There are a lot of love poems in the world, but Meera Bai's love songs (and they are still sung) are different from most we come across in the West.
For the great love of Meera Bai's life was the god Krishna, and with Him she had a passionate, devoted, tortured relationship which lasted until the end of her life.
Meera Bai was born in about 1498 in Rajasthan, and died in about 1547 (or perhaps, as the stories say, she didn't die but was absorbed into a statue of Krishna). Meera Bai lived in time of war, and many of the men of her family were killed in battle.
Is this why Krishna seemed the best focus for her passion? I don't know, but it should be noted that Meera Bai is famous for her piety, as well as her writing, and there are several miracles attributed to her.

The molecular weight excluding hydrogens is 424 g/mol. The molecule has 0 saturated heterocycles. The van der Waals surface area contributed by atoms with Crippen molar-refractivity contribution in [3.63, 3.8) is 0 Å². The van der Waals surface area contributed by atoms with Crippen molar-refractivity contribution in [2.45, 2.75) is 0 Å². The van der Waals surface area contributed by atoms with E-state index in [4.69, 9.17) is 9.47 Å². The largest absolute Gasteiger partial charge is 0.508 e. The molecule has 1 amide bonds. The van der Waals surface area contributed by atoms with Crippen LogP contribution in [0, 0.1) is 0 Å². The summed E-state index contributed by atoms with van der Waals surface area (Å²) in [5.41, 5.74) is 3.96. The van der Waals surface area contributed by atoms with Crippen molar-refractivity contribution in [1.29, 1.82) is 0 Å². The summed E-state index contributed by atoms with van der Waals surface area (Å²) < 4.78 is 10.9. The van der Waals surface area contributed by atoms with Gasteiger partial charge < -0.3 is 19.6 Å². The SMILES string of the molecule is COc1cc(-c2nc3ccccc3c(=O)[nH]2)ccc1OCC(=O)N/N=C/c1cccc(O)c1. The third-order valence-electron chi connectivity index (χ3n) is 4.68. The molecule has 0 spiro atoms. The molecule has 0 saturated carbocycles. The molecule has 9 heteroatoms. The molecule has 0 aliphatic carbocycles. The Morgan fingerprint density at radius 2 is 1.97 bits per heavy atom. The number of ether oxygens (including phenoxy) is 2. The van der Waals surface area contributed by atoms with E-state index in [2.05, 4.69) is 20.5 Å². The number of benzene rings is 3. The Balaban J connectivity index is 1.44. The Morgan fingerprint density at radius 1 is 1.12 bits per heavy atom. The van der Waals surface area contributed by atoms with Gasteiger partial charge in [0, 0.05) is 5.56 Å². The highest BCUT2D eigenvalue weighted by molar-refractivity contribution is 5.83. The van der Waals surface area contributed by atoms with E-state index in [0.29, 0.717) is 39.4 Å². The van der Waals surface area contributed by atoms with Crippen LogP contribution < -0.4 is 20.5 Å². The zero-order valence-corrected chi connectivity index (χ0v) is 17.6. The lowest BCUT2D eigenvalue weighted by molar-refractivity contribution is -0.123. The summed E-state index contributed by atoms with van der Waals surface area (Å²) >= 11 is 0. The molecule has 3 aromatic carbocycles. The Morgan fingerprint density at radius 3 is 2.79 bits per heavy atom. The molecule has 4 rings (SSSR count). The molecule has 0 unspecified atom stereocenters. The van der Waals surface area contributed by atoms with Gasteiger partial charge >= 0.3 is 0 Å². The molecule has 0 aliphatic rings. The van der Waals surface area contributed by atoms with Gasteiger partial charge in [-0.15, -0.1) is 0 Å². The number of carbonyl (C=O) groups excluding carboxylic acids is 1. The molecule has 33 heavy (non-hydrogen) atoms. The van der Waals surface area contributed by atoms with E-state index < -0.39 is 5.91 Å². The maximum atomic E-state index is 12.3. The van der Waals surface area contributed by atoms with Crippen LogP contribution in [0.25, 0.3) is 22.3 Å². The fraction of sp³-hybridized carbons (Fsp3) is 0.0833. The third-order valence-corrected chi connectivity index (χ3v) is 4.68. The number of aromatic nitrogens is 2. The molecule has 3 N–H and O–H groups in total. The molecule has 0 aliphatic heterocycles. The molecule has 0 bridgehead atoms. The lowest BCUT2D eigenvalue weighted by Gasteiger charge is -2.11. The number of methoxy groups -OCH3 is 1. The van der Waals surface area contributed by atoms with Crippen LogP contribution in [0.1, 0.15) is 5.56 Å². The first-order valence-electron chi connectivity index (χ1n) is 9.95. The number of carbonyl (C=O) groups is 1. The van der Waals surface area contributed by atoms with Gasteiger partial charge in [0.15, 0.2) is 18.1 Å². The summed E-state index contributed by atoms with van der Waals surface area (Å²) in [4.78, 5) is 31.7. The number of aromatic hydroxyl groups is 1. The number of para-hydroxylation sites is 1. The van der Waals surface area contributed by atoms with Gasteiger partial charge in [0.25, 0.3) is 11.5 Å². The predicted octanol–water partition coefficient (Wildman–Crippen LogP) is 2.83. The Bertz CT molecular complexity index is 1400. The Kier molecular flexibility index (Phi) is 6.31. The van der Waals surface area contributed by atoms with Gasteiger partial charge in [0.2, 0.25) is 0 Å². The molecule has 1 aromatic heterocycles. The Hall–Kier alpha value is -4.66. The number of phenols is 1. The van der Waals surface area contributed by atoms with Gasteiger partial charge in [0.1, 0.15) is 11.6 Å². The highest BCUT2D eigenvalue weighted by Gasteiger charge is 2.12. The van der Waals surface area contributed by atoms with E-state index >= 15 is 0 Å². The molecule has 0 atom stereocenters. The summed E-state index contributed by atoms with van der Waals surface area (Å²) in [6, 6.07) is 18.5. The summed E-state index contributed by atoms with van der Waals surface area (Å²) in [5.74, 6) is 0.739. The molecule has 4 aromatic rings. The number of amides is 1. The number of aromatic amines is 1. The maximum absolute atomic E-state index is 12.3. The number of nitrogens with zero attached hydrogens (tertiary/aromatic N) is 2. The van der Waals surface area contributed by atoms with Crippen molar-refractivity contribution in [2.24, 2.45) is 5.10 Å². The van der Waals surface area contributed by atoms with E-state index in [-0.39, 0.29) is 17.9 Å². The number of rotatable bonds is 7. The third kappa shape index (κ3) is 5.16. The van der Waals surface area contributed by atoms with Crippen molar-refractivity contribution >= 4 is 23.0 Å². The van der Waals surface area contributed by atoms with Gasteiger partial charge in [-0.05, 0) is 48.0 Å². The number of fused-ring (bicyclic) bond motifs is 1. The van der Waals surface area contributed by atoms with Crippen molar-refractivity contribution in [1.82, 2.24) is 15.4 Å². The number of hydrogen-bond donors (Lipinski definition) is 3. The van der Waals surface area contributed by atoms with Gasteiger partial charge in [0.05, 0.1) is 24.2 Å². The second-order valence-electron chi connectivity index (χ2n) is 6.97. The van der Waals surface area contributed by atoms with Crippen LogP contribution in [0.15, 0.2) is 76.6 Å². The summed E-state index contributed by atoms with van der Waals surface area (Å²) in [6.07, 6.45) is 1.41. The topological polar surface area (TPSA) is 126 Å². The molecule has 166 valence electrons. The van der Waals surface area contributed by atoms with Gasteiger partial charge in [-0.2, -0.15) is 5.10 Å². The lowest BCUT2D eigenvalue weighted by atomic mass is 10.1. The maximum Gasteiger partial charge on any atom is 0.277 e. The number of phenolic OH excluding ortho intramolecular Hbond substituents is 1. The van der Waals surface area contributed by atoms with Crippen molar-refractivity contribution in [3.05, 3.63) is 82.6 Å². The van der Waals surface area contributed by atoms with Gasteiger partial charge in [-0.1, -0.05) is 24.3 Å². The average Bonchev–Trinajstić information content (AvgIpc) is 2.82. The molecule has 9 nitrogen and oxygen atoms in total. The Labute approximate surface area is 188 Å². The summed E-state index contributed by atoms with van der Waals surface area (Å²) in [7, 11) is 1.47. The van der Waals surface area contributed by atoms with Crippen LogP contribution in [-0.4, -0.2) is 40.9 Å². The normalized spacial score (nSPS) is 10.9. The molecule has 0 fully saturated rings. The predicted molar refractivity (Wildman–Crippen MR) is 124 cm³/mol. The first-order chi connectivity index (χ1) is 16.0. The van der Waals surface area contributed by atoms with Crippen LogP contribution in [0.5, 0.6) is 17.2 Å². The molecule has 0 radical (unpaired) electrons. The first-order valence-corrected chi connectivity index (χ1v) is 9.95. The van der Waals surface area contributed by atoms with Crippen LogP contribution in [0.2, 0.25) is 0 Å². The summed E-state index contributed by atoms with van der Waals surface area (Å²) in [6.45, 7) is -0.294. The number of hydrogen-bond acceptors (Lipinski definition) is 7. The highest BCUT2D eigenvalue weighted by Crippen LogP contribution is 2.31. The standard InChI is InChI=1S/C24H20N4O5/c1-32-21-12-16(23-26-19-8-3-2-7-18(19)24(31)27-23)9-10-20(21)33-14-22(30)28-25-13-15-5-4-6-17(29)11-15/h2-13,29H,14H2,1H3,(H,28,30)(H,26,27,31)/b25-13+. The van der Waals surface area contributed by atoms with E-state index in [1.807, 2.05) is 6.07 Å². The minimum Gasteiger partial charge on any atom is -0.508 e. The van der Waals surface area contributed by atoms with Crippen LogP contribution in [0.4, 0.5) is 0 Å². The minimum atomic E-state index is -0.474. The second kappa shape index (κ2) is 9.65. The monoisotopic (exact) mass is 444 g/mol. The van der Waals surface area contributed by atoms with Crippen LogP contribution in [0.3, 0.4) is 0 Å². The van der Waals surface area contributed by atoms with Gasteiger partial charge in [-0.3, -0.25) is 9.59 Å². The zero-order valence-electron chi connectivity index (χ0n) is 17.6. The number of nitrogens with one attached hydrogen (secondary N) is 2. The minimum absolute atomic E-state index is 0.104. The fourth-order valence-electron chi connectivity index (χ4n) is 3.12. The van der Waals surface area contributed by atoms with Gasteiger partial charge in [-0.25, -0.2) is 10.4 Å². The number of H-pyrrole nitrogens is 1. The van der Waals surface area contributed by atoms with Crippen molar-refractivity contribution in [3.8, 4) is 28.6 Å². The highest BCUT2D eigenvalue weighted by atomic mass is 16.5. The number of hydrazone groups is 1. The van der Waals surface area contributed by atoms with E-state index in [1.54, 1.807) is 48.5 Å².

Here's a small taster of her verse, which has been translated by John Stratton Hawley for his 2002 book Asceticism, OUP.
After making me fall for you so hard, where are you going?
Until the day I see you, no repose: my life, like a fish washed on shore, flails in agony.
For your sake I'll make myself a yogini, I'll hurl myself to death on the saw of Kashi,
Mira's Lord is the clever Mountain-lifter, and I am his, a slave to his lotus feet.
Word To Use Today: yogini. This word is the feminine form of yogi, and comes to us from Sanskrit.